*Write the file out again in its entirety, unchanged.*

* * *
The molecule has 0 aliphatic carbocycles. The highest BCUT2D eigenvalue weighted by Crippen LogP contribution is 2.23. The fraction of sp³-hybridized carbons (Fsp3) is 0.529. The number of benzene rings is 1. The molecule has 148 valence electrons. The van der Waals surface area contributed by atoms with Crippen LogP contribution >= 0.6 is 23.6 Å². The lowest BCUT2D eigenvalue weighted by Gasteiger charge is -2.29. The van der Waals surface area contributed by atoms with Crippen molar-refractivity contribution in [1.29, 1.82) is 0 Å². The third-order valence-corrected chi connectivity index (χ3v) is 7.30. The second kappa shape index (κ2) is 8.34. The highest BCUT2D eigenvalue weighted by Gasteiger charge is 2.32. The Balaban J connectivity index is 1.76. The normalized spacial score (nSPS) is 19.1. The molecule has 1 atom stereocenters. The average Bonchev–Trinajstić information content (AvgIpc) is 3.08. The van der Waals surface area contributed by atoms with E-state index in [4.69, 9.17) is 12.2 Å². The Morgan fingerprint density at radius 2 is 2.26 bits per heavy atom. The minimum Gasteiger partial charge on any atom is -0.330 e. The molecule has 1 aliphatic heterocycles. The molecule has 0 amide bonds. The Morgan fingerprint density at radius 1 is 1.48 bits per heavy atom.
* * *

The molecule has 0 aliphatic carbocycles. The highest BCUT2D eigenvalue weighted by Crippen LogP contribution is 2.23. The fraction of sp³-hybridized carbons (Fsp3) is 0.529. The number of benzene rings is 1. The molecule has 148 valence electrons. The van der Waals surface area contributed by atoms with Crippen LogP contribution >= 0.6 is 23.6 Å². The lowest BCUT2D eigenvalue weighted by Gasteiger charge is -2.29. The van der Waals surface area contributed by atoms with Crippen molar-refractivity contribution in [1.29, 1.82) is 0 Å². The third-order valence-corrected chi connectivity index (χ3v) is 7.30. The second kappa shape index (κ2) is 8.34. The highest BCUT2D eigenvalue weighted by Gasteiger charge is 2.32. The Balaban J connectivity index is 1.76. The normalized spacial score (nSPS) is 19.1. The molecule has 1 atom stereocenters. The average Bonchev–Trinajstić information content (AvgIpc) is 3.08. The van der Waals surface area contributed by atoms with E-state index in [4.69, 9.17) is 12.2 Å². The Morgan fingerprint density at radius 2 is 2.26 bits per heavy atom. The minimum Gasteiger partial charge on any atom is -0.330 e. The molecule has 1 aliphatic heterocycles. The molecule has 0 amide bonds. The Morgan fingerprint density at radius 1 is 1.48 bits per heavy atom.